iPad programming...Please be nice...

Discussion in 'iOS Programming' started by Terabull, May 9, 2010.

  1. Terabull macrumors newbie

    May 9, 2010
    I am a Microsoft VB junkie for it's ease of use. PERIOD. Agree or disagree, it doesn't matter. I now have an iphone and iPad and DAMN, I love them. I know there are IDE's that you guys like and even love. But from a VB standpoint is there anything out there that will at least ease the transition? PLEASE don't judge and say go cold turkey Mac IDE. Top of my list would be a VB translation IDE to get my own personal apps on the iphone/ipad up and running quickly.
    I appreciate any help you guys can give. MS to Mac convert?.....I very well could be.
  2. ApplEngineer macrumors regular

    Jul 7, 2007
    There's a Mac programming forum that would probably get you more responses. Second of all due to the new restrictions in the SDK, it seems very unlikely that you would be able to use a VB to Objective-C translation tool. I personally don't know of one. The best bet would be is to start learning objective-c and then build from there. Good thing is that there are A Lot of tutorials online.

    A good start to ease the transition is for you to understand object oriented programming. Are you very familiar with OOP concepts? Hope this helps, a good book to pick up is "Beginning iPhone Development" published by APress.

    Good Luck
  3. nutmac macrumors 68040

    Mar 30, 2004
    Unfortunately, that is your only choice at the moment. Xcode with iPhone SDK is your only option for writing apps that would get accepted by Apple's App Store.

    Well, technically you can write the code in any IDE (all of which would provide inferior experience as they lack integration with iPhone SDK), but you must still compile using the iPhone SDK, which only runs on Mac OS X.
  4. Genyus macrumors newbie

    Apr 4, 2008
    London, UK
    The closest answer to what you're after is MonoTouch, which allows development of iPhone OS apps using the .NET framework with two important caveats:
    1. As the previous respondents commented, the updated Developer Agreement has left question marks over the future of the toolkit, but the project developers believe it will still be possible to operate within the new boundaries defined by Apple.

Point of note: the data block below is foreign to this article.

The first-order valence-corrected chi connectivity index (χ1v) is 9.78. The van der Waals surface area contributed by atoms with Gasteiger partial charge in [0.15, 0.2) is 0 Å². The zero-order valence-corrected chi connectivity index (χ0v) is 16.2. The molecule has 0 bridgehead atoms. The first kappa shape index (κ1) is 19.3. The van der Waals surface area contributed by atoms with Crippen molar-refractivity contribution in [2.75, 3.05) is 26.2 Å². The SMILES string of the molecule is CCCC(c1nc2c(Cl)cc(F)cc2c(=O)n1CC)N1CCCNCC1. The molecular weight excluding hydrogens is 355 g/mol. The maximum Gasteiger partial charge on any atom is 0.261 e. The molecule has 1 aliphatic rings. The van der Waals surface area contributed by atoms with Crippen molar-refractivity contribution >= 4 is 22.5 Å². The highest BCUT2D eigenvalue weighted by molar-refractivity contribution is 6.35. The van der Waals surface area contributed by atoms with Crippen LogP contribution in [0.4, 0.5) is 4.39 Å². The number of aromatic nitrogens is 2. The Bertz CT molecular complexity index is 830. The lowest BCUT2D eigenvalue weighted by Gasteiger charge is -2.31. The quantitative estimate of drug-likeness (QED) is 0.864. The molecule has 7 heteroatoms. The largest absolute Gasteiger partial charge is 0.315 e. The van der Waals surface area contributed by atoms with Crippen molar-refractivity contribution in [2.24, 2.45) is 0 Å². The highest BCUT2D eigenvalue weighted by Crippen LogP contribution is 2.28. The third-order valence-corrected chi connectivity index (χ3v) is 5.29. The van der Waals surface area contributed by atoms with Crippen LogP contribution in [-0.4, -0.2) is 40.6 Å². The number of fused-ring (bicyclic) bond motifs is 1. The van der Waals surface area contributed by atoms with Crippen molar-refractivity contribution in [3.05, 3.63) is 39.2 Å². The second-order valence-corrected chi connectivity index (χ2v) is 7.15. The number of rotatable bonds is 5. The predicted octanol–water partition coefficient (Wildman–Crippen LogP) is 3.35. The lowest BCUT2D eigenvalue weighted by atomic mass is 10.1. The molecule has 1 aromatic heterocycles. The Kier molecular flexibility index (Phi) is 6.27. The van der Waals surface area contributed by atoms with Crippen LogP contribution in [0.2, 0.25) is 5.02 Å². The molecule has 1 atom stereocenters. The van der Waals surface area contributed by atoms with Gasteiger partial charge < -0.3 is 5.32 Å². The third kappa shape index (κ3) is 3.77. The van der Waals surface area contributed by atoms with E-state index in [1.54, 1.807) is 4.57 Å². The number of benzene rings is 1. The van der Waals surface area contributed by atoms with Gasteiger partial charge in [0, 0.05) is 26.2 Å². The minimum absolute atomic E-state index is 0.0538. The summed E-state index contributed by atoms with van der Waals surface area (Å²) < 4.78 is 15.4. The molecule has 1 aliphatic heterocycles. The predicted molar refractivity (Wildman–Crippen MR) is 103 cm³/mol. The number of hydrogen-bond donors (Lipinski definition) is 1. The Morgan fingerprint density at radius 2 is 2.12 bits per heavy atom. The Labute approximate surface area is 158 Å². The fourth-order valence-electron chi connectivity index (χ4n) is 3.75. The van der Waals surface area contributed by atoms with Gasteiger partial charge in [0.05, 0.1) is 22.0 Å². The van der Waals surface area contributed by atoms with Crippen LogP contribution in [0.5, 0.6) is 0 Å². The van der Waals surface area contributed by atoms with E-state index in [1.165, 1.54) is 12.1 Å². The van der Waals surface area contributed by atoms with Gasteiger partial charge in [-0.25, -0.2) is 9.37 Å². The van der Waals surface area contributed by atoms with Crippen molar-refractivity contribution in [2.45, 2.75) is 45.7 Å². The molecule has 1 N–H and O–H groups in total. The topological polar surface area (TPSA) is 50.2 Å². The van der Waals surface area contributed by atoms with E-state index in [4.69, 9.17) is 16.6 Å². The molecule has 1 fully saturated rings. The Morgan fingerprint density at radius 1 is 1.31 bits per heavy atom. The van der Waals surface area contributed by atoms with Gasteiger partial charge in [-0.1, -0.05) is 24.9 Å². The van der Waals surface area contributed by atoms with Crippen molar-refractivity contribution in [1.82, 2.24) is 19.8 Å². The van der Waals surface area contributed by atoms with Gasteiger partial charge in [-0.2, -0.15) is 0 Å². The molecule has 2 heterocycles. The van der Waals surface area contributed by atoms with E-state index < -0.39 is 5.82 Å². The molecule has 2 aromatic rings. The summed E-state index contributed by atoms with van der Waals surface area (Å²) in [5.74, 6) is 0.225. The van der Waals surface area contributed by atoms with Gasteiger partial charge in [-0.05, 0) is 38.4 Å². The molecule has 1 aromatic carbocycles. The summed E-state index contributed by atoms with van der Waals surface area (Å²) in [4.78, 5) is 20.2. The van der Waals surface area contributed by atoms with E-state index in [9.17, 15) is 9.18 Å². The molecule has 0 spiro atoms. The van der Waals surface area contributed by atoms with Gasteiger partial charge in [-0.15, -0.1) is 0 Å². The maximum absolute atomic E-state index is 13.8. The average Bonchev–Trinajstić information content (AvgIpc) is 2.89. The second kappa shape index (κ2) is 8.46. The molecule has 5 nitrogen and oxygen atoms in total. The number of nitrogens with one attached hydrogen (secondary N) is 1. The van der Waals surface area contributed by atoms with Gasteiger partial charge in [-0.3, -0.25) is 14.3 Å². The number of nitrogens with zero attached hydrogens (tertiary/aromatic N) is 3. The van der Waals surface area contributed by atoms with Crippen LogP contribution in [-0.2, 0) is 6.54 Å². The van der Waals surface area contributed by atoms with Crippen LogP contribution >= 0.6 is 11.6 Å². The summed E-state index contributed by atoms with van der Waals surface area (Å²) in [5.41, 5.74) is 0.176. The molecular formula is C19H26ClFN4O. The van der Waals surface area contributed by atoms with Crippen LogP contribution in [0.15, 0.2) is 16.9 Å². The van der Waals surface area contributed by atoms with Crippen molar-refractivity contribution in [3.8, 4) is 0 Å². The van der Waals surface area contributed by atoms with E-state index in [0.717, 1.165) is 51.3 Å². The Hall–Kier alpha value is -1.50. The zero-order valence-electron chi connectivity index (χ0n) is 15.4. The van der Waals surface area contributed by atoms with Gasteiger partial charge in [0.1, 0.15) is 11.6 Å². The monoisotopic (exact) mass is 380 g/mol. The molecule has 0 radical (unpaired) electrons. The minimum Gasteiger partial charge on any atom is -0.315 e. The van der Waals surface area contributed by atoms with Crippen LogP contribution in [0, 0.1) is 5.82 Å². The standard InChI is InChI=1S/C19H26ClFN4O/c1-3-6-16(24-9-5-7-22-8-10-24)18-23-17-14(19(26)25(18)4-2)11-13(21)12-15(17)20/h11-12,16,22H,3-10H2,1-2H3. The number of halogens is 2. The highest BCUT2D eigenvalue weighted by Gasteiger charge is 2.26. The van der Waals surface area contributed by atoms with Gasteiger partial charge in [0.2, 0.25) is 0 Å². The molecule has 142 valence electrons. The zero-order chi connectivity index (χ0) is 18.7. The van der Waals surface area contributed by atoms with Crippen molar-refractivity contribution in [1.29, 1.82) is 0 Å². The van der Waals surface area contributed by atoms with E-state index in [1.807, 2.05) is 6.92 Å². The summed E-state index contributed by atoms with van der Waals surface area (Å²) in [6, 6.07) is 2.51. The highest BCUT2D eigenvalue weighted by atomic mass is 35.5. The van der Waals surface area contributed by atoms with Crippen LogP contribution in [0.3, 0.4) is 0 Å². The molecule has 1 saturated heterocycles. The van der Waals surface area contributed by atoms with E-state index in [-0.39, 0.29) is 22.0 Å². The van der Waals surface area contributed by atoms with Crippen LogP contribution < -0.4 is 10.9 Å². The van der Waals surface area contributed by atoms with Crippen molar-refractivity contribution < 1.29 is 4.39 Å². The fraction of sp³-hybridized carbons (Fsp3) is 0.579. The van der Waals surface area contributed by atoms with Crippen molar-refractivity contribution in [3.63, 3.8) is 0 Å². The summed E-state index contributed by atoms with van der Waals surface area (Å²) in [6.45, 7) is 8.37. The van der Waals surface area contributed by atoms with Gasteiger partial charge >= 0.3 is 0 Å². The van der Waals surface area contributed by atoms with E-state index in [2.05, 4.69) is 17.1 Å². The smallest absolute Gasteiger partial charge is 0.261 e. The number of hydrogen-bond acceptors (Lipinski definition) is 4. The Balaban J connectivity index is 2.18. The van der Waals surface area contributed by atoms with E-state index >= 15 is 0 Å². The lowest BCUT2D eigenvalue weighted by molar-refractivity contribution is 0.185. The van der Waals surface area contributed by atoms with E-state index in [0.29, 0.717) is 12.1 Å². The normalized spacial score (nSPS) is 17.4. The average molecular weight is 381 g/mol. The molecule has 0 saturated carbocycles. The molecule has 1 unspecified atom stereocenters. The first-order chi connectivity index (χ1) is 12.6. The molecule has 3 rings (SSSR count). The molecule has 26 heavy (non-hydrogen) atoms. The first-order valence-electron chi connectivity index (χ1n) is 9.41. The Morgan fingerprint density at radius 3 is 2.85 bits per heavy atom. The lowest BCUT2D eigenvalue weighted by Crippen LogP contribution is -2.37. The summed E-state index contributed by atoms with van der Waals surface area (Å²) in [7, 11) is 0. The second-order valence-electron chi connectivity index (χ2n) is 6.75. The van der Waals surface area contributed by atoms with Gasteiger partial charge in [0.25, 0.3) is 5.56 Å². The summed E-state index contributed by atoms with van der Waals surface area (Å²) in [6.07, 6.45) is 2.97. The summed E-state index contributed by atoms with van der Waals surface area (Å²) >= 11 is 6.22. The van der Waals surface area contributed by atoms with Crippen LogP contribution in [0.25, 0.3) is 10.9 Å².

2. It currently only supports C#, not VB.NET. They do mention VB.NET as a future option, but there is currently no ETA on when this will arrive, so at this point in time, you're going to have to learn a "curly-braces" language of one variety or another.
  5. flyingturtle macrumors regular

    Apr 7, 2010
    I also do a fair amount of Microsoft Dot NET programming as well, so I was looking at MonoTouch too. For me, I know C# fairly well so that wasn't an obstacle, but it really came down to price. You'll have to pay $399 (or $999+ if doing Enterprise development) for MonoTouch, and that's on top of the $99 Apple Developer fee that everyone has to pay if you are planning to sell your apps.

    In the end, I just brushed up on my C and C++ skills and learned Objective-C and used the native Mac XCode, which is a fairly nice IDE.

    So if economics play a part in your decision, Apple gives all the stuff you need for free (don't need to pay $99 to just download the SDK), while you'll have to pay for MonoTouch.

    In either situation you're going to have to learn Objective-C/C or C# (at least for right now).

    Also worth mentioning are other non-Objective-C solutions. There is also PhoneGap and Titanium which won't require you to learn Objective-C/C. PhoneGap uses HTML, CSS and JavaScript to make iPhone/iPad apps. Titanium also uses HTML, CSS and JavaScript, but with added options to code in Ruby, Python, PHP, etc.

    There's also GameSalad, which I haven't used, but I hear it's fairly easy to use, and geared toward people who have limited or non-existent coding abilities.

    I still see GameSalad apps being approved (an acquaintance of mine got his Ipad app made with gamesalad approved a couple days ago) so I'm thinking Apple is, at least for now, letting people use GameSalad, Phonegap, Titanium and other 3rd party compilers. Apple's new approval policy restrictions seems for the most part just targeting Adobe's CS5 Flash to iPhone compiler. But who knows, Apple could change policies or reinterpret existing ones at anytime. So far they seem pretty lenient, as long as it isn't Flash/Adobe-related.
  6. Terabull thread starter macrumors newbie

    May 9, 2010
    I appreciate the responses. Somehow I knew it wouldn't be an easy VB port.
    Looks like I only have 1 or 2 options. Again thanks for the information.
  7. firewood macrumors 604

    Jul 29, 2003
    Silicon Valley
    Don't forget that you can develop web apps for the iPhone in Javascript, and that's a lot more forgiving an environment than C.

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